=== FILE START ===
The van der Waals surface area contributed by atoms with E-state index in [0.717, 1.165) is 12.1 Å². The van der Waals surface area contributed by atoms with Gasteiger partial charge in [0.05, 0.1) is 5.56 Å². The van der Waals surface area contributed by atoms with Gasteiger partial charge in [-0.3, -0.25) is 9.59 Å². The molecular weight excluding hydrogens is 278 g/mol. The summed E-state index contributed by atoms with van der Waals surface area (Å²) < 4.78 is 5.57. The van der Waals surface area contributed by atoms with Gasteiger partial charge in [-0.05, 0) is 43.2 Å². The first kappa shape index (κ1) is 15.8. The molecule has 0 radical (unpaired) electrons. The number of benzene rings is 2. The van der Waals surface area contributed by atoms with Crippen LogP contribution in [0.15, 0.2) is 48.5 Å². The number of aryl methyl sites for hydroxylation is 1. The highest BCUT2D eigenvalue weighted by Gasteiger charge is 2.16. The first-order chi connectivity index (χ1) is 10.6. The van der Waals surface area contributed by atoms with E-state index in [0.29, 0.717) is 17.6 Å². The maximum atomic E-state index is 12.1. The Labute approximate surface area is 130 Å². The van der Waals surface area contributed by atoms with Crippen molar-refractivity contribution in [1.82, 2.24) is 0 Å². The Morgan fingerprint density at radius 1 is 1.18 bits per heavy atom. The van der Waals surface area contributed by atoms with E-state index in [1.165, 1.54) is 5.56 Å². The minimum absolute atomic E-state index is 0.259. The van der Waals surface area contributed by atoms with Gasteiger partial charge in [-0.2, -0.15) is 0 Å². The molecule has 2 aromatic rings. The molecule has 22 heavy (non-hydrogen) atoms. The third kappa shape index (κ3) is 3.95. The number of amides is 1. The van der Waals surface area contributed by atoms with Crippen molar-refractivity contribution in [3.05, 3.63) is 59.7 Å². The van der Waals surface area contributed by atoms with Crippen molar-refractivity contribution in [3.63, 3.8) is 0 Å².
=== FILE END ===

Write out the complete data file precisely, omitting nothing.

The van der Waals surface area contributed by atoms with E-state index in [0.717, 1.165) is 12.1 Å². The van der Waals surface area contributed by atoms with Gasteiger partial charge in [0.05, 0.1) is 5.56 Å². The van der Waals surface area contributed by atoms with Gasteiger partial charge in [-0.3, -0.25) is 9.59 Å². The molecular weight excluding hydrogens is 278 g/mol. The summed E-state index contributed by atoms with van der Waals surface area (Å²) < 4.78 is 5.57. The van der Waals surface area contributed by atoms with Gasteiger partial charge in [-0.05, 0) is 43.2 Å². The first kappa shape index (κ1) is 15.8. The molecule has 0 radical (unpaired) electrons. The number of benzene rings is 2. The van der Waals surface area contributed by atoms with Crippen LogP contribution in [0.15, 0.2) is 48.5 Å². The number of aryl methyl sites for hydroxylation is 1. The highest BCUT2D eigenvalue weighted by Gasteiger charge is 2.16. The first-order chi connectivity index (χ1) is 10.6. The van der Waals surface area contributed by atoms with E-state index in [0.29, 0.717) is 17.6 Å². The maximum atomic E-state index is 12.1. The Labute approximate surface area is 130 Å². The van der Waals surface area contributed by atoms with Crippen molar-refractivity contribution in [1.82, 2.24) is 0 Å². The Morgan fingerprint density at radius 1 is 1.18 bits per heavy atom. The van der Waals surface area contributed by atoms with E-state index in [1.165, 1.54) is 5.56 Å². The minimum absolute atomic E-state index is 0.259. The van der Waals surface area contributed by atoms with Gasteiger partial charge in [-0.2, -0.15) is 0 Å². The molecule has 2 aromatic rings. The molecule has 22 heavy (non-hydrogen) atoms. The third kappa shape index (κ3) is 3.95. The number of amides is 1. The van der Waals surface area contributed by atoms with Crippen molar-refractivity contribution in [3.05, 3.63) is 59.7 Å². The van der Waals surface area contributed by atoms with Crippen molar-refractivity contribution in [3.63, 3.8) is 0 Å².